Monday 16 November 2020 7:45 am

Arcadia taking 'appropriate steps' amid second lockdown but denies administration

Sir Philip Green’s retail empire Arcadia has said it is taking “all appropriate steps” to mitigate the impact of a second lockdown and hit back at claims it is about to enter into administration. 

The second lockdown in England comes at a precarious time as retailers prepared for the Christmas period hoping to salvage the effects of enforced closures this year. 

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Like other retailers Arcadia, which owns Topshop, Burton and Dorothy Perkins, has been hit by store closures due to new restrictions in addition to shifting consumer habits. 

Arcadia’s stores in Scotland, Wales and Northern Ireland are open but the bulk of its more than 500 sites remain closed due to lockdown in England. Further restrictions are a big blow to the retail company which has a smaller online footprint than its peers, relying on brick-and-mortar stores. 

Green has furloughed more than 14,000 staff, relying on government support, while also considering a string of set sales to raise funds. In September reports suggested Green had put Burton’s former London headquarters up for sale. 

Arcadia denied a report by the Sunday Times that it was on the brink of administration but did not respond to questions about further job cuts.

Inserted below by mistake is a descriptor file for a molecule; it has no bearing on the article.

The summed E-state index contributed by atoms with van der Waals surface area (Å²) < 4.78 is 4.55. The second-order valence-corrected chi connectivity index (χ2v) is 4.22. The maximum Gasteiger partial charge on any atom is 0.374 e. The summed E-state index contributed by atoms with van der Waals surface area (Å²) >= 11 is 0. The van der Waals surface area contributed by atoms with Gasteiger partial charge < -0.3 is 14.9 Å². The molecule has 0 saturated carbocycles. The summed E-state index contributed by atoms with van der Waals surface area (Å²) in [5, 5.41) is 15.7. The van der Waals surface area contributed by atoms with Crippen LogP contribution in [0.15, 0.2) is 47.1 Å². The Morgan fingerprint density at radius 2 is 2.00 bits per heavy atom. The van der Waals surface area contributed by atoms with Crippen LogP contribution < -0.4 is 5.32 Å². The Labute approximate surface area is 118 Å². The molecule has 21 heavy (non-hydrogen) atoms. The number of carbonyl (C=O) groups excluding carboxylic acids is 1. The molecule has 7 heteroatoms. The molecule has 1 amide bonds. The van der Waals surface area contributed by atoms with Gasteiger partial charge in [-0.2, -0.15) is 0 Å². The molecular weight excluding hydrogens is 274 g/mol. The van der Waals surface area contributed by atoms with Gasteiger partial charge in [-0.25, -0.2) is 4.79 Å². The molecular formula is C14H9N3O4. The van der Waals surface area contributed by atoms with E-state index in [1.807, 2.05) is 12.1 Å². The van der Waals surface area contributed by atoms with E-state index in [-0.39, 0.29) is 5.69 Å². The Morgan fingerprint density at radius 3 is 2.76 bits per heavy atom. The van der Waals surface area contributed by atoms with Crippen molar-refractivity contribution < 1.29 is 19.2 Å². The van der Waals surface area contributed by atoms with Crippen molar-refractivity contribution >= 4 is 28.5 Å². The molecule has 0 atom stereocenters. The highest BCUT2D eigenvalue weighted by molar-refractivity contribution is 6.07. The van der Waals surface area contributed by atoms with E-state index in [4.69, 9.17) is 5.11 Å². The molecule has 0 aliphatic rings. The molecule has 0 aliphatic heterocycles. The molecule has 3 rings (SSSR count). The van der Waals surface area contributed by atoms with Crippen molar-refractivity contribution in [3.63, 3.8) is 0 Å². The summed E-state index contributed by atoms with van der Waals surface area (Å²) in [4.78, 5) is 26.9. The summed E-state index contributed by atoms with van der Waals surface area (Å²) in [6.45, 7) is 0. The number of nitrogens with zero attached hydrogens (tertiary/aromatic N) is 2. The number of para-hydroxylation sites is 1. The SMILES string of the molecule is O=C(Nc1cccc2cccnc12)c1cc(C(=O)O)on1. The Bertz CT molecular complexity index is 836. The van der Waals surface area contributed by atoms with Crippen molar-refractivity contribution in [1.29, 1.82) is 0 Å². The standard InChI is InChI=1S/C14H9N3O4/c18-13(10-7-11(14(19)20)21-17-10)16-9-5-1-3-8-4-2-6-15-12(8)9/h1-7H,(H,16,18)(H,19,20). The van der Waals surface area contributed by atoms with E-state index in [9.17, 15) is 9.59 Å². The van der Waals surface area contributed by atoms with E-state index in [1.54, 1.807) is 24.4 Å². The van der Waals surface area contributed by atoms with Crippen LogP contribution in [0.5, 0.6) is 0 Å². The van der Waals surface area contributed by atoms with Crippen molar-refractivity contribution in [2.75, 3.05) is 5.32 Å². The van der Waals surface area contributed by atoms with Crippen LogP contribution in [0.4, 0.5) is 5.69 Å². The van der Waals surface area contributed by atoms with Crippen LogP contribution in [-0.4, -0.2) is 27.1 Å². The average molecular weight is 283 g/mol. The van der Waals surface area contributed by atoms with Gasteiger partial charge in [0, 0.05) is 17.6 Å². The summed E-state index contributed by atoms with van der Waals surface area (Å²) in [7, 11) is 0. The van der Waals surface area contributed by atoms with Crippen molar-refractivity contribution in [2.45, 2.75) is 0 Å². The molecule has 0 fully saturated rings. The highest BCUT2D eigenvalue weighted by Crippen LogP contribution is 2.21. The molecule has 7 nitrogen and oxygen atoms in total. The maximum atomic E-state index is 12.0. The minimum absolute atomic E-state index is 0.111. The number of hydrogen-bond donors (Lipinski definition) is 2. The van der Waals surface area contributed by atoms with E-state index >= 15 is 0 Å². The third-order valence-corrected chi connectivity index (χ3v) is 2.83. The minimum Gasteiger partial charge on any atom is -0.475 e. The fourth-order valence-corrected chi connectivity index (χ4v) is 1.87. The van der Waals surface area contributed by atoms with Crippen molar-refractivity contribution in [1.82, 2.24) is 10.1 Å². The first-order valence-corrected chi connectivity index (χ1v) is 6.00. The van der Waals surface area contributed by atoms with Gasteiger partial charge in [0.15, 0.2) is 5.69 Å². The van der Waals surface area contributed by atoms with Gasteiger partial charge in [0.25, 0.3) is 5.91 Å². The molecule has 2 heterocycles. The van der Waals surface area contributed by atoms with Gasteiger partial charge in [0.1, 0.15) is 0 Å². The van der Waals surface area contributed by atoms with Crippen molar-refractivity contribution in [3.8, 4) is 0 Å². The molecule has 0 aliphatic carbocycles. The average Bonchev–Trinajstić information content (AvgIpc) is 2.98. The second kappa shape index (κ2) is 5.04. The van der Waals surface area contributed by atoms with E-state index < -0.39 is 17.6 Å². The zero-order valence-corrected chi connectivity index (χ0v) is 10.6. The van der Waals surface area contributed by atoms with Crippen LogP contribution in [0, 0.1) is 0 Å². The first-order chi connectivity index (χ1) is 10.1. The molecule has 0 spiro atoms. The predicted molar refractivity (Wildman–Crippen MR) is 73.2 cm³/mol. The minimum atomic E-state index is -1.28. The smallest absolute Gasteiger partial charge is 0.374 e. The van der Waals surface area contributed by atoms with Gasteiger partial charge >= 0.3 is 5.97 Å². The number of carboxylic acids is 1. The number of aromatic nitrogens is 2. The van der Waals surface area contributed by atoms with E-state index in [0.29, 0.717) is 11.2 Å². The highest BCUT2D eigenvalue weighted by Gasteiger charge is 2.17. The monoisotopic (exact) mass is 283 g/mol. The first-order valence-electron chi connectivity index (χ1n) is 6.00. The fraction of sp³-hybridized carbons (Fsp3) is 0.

“It is not true that administrators are about to be appointed,” a spokesperson said. “Clearly, the second UK lockdown presents a further challenge for all retailers and we are taking all appropriate steps to protect our employees and other stakeholders from its consequences.” 

Arcadia’s difficulties come just 18 months after it narrowly avoided collapse by securing a company voluntary arrangement that led to 1,000 job cuts and 50 store closures. 

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The retail group has also reportedly approached lenders about borrowing money to prop up its business due to the impact of the pandemi. Arcadia did not dispute a report by Sky News over the weekend that it was seeking £30m of additional funding from its lenders. 

The pandemic has compounded the British high street’s issues this year, with New Look implementing another financial restructuring and Edinburgh Woolen Mill falling into administration last week.